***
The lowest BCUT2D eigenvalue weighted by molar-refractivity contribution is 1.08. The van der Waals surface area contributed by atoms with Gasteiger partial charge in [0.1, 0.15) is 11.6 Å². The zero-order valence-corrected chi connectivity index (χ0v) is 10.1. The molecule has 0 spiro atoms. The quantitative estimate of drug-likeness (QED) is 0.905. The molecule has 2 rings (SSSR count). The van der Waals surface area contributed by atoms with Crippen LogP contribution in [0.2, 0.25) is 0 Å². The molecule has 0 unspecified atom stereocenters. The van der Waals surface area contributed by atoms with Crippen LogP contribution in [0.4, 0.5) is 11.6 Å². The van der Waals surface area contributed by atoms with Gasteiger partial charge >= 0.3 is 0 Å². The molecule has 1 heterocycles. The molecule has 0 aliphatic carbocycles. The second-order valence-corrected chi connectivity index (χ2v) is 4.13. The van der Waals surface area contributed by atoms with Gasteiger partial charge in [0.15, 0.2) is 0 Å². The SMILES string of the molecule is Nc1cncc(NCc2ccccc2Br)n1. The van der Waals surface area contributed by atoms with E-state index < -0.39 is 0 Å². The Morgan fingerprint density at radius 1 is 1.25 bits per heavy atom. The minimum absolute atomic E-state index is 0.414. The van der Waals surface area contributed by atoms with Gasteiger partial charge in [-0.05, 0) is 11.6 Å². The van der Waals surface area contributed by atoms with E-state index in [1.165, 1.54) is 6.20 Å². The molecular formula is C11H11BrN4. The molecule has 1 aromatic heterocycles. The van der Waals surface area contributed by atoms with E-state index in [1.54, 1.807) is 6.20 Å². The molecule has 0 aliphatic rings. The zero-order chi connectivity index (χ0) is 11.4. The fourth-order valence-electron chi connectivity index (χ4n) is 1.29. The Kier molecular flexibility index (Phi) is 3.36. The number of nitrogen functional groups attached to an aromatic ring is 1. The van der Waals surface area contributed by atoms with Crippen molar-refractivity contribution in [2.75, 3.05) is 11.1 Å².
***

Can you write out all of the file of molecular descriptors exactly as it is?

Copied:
The lowest BCUT2D eigenvalue weighted by molar-refractivity contribution is 1.08. The van der Waals surface area contributed by atoms with Gasteiger partial charge in [0.1, 0.15) is 11.6 Å². The zero-order valence-corrected chi connectivity index (χ0v) is 10.1. The molecule has 0 spiro atoms. The quantitative estimate of drug-likeness (QED) is 0.905. The molecule has 2 rings (SSSR count). The van der Waals surface area contributed by atoms with Crippen LogP contribution in [0.2, 0.25) is 0 Å². The molecule has 0 unspecified atom stereocenters. The van der Waals surface area contributed by atoms with Crippen LogP contribution in [0.4, 0.5) is 11.6 Å². The van der Waals surface area contributed by atoms with Gasteiger partial charge >= 0.3 is 0 Å². The molecule has 1 heterocycles. The molecule has 0 aliphatic carbocycles. The second-order valence-corrected chi connectivity index (χ2v) is 4.13. The van der Waals surface area contributed by atoms with Gasteiger partial charge in [0.15, 0.2) is 0 Å². The SMILES string of the molecule is Nc1cncc(NCc2ccccc2Br)n1. The van der Waals surface area contributed by atoms with E-state index < -0.39 is 0 Å². The Morgan fingerprint density at radius 1 is 1.25 bits per heavy atom. The minimum absolute atomic E-state index is 0.414. The van der Waals surface area contributed by atoms with Gasteiger partial charge in [-0.05, 0) is 11.6 Å². The van der Waals surface area contributed by atoms with E-state index in [1.165, 1.54) is 6.20 Å². The molecular formula is C11H11BrN4. The molecule has 1 aromatic heterocycles. The van der Waals surface area contributed by atoms with E-state index in [1.54, 1.807) is 6.20 Å². The molecule has 0 aliphatic rings. The zero-order chi connectivity index (χ0) is 11.4. The fourth-order valence-electron chi connectivity index (χ4n) is 1.29. The Kier molecular flexibility index (Phi) is 3.36. The number of nitrogen functional groups attached to an aromatic ring is 1. The van der Waals surface area contributed by atoms with Crippen molar-refractivity contribution in [2.75, 3.05) is 11.1 Å².